One of Andrew McLean's oft-repeated suggestions for how to get invited on grand adventures is to practice saying yes. In the context of which he speaks, it's good advice. If, when people invite you places, you always say no, you will quickly drop off the invitation list.
My resolution for 2013, however, is to practice saying "no." Not to invitations, per se, but to situations. Once in the backcountry, it is easy to become subject to group think. My friends are doing it, I should too.
Sometimes it's harmless. "Ski it from the top" is another common backcountry mantra. But if getting to the top requires an inordinate effort for two more turns through thin coverage, why not drop in from the shoulder if that's the most direct route to a safe, fall line run through the deep powder that you came for in the first place?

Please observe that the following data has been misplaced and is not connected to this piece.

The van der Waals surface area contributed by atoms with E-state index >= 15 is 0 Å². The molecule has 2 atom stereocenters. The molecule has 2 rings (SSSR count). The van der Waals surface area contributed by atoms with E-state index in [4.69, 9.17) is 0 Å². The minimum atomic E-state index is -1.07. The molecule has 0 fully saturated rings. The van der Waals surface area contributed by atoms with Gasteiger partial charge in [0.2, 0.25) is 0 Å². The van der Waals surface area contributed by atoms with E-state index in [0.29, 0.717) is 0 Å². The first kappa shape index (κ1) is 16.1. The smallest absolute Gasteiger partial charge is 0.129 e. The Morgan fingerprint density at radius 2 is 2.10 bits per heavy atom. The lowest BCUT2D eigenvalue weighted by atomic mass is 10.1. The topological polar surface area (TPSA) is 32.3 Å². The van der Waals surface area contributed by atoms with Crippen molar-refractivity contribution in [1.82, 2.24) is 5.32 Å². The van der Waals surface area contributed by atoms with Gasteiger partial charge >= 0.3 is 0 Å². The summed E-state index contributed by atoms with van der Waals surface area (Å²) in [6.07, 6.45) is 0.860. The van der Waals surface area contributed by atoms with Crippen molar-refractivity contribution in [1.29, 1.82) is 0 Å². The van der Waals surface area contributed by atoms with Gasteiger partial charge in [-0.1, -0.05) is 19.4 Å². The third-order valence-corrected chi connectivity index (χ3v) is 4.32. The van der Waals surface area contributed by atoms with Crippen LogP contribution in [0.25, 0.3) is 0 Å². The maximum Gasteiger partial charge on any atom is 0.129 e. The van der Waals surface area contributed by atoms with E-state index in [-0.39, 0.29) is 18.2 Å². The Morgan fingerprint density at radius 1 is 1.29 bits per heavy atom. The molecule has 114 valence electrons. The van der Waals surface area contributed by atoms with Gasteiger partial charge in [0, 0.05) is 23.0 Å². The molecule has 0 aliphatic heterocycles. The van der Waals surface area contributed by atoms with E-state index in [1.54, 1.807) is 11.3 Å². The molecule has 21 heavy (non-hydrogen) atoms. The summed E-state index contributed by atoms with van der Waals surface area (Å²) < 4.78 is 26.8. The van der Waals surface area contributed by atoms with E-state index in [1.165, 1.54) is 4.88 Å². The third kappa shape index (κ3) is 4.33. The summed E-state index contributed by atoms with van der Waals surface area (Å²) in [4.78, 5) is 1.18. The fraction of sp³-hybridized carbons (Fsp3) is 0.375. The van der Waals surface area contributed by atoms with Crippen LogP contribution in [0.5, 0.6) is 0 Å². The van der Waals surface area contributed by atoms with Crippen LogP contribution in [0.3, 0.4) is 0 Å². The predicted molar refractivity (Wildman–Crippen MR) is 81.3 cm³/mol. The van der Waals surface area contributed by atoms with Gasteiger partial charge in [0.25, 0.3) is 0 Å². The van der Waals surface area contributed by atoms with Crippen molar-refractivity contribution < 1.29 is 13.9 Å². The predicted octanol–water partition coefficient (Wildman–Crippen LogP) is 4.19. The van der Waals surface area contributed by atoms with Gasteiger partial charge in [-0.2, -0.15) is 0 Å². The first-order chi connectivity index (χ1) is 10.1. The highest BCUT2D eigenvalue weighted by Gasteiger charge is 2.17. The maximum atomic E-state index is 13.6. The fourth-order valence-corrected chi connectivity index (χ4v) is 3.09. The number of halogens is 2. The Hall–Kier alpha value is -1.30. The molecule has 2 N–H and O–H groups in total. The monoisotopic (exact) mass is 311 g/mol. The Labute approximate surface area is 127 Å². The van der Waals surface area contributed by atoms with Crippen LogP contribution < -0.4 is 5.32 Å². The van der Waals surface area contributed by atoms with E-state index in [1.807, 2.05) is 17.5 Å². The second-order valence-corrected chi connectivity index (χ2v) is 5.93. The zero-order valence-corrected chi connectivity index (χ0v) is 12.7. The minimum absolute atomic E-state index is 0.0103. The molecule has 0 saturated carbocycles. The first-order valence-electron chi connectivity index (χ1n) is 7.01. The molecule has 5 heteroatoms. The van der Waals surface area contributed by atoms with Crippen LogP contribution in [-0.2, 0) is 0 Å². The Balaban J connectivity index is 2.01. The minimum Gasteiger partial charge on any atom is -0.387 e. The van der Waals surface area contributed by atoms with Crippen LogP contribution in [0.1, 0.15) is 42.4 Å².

Other times it requires not being ashamed to "chicken out." Yesterday I found myself traversing a steep slope with thin coverage above a band of cliffs. Conditions were generally quite stable, but if something was going to slide, it was most likely to happen in an area of shallower snowpack such as we were on. The cliff band meant that if the slope did go, the likelihood of survival wasn't high. Sure, we went one at a time to try and make it safer for the group, but we should not have been there at all. I should have said no. I should have turned around.
Discussing the situation afterward, a friend indicated that he and another in our group were both also uncomfortable with the situation and wondered why we continued. Simply put, it's hard to say no. It's hard to turn around. Sometimes it takes more courage to chicken out than to continue.
This year, I am going to practice having that kind of courage. If it means fewer invitations, I am OK with that.